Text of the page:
Should a perforation of the exhaust pipe 1 occur, exhaust gases may penetrate the chamber 4, but will be prevented from entering the fresh air stream within passage 6, by reason of the intermediate pipe 2. Two perforations of the walls of chamber 4 are necessary before exhaust gas can enter the sir stream. However should a single perforation of the chamber walls occur, this will result in the escape of helium and the ingress of air into the chamber 4. This condition will make itself apparent by a loss of heating performance, giving a warning that investigation is necessary, and so allowing the prevention of any exposure of the vehicle occupant to the hazard of toxic exhaust gas.

Modifications within the scope of the invention will be readily apparent to the skilled artisan. Thus, for example, the pipes 1, 2 need not be of corrugated form as shown schematically on the left hand side of the Figure, but could be of plain cylindrical form as shown on the right of the Figure. The helical baffle 10 could be omitted, or alternatively a plurality parallel helical baffles could be used. The heat exchanger can be of any desired length, as indicated by the broken-off schematic illustration in the Figure. Other possible modifications within the scope of the invention will be readily apparent.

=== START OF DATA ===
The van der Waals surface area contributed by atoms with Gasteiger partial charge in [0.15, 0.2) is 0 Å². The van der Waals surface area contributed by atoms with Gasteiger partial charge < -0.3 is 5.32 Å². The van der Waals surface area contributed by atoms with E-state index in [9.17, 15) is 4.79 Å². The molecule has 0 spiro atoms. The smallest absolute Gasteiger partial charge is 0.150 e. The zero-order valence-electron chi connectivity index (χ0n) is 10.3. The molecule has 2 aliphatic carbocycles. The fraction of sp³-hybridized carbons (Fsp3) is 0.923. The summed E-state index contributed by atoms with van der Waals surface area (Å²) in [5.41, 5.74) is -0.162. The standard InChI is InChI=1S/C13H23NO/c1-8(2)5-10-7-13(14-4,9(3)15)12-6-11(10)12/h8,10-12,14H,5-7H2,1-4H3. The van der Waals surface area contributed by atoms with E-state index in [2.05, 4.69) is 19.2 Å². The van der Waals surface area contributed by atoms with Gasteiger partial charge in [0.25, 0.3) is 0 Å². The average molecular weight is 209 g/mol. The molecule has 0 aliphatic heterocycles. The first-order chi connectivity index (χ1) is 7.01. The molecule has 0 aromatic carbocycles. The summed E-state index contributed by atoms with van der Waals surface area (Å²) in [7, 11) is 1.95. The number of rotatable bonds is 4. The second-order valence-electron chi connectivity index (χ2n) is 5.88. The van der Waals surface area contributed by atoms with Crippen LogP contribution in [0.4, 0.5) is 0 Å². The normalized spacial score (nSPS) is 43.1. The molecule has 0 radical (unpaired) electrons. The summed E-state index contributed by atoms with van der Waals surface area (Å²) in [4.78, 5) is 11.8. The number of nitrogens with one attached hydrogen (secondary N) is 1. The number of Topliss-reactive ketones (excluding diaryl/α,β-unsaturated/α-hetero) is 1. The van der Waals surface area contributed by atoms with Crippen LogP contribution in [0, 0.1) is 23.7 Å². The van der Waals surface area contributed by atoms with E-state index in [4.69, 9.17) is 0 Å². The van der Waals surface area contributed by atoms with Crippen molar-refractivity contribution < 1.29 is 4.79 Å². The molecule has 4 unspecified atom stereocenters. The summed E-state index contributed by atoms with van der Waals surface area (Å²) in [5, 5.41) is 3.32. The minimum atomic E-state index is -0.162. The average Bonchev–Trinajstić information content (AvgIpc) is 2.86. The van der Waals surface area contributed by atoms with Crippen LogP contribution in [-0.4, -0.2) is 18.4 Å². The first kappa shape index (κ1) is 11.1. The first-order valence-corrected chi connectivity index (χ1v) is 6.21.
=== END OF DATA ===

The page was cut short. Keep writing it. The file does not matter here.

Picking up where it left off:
WHAT I CLAIM IS: 1. A heat exchanger for transferring heat from a stream of hot gas to a stream of air for heating the interior of a motor vehicle comprising an exhaust duct through which hot engine exhaust gas can be constrained to flow, an air duct which communicates with the interior of the motor vehicle and through which air for heating the interior of the motor vehicle can be constrained to flow, and a chamber separating said exhaust duct from said air duct, said chamber containing a fluid having a thermal conductivity greater than that of air.

2. A heat exchanger according to claim 1 wherein said fluid in the chamber is a nontoxic gas chemically stable at elevated temperatures encountered in the exhaust of an internal combustion engine and having a thermal conductivity greater than that of air.

3. A heat exchanger according to claim 2 wherein the said non toxic gas is helium.

4. A heat exchanger according to any one preceding claim wherein the chamber contains gas at a pressure above or below the range of atmospheric pressures normally encountered.

**WARNING** end of DESC field may overlap start of CLMS **.

Claims (11)